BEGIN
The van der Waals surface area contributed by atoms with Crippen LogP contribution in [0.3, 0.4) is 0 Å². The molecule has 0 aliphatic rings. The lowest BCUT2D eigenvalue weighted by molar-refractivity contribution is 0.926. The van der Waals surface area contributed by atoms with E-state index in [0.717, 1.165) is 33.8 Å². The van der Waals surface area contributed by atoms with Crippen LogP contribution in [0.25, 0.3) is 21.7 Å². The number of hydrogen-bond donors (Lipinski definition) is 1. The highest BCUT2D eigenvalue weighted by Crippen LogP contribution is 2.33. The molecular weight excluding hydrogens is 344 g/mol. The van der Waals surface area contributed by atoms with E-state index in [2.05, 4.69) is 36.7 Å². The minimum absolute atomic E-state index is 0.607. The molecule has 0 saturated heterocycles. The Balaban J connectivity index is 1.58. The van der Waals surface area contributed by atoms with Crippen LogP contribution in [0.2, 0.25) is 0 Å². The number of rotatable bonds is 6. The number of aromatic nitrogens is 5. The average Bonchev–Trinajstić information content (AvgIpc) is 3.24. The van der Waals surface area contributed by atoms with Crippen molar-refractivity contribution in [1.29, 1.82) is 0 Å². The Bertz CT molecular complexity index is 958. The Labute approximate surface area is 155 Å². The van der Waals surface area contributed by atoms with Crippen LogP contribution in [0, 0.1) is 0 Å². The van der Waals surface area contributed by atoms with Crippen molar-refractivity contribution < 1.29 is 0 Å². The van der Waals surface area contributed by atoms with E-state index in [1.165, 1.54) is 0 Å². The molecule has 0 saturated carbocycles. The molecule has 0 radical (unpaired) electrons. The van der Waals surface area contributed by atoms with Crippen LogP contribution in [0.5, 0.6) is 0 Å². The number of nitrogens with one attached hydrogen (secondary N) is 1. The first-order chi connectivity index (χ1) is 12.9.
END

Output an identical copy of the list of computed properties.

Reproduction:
The van der Waals surface area contributed by atoms with Crippen LogP contribution in [0.3, 0.4) is 0 Å². The molecule has 0 aliphatic rings. The lowest BCUT2D eigenvalue weighted by molar-refractivity contribution is 0.926. The van der Waals surface area contributed by atoms with E-state index in [0.717, 1.165) is 33.8 Å². The van der Waals surface area contributed by atoms with Crippen LogP contribution in [0.25, 0.3) is 21.7 Å². The number of hydrogen-bond donors (Lipinski definition) is 1. The highest BCUT2D eigenvalue weighted by Crippen LogP contribution is 2.33. The molecular weight excluding hydrogens is 344 g/mol. The van der Waals surface area contributed by atoms with E-state index in [2.05, 4.69) is 36.7 Å². The minimum absolute atomic E-state index is 0.607. The molecule has 0 saturated heterocycles. The Balaban J connectivity index is 1.58. The van der Waals surface area contributed by atoms with Crippen LogP contribution in [0.2, 0.25) is 0 Å². The number of rotatable bonds is 6. The number of aromatic nitrogens is 5. The average Bonchev–Trinajstić information content (AvgIpc) is 3.24. The van der Waals surface area contributed by atoms with Crippen molar-refractivity contribution in [1.29, 1.82) is 0 Å². The Bertz CT molecular complexity index is 958. The Labute approximate surface area is 155 Å². The van der Waals surface area contributed by atoms with Crippen LogP contribution in [0, 0.1) is 0 Å². The van der Waals surface area contributed by atoms with Crippen molar-refractivity contribution < 1.29 is 0 Å². The van der Waals surface area contributed by atoms with E-state index in [1.165, 1.54) is 0 Å². The molecule has 0 saturated carbocycles. The molecule has 0 radical (unpaired) electrons. The van der Waals surface area contributed by atoms with Crippen LogP contribution in [0.5, 0.6) is 0 Å². The number of nitrogens with one attached hydrogen (secondary N) is 1. The first-order chi connectivity index (χ1) is 12.9.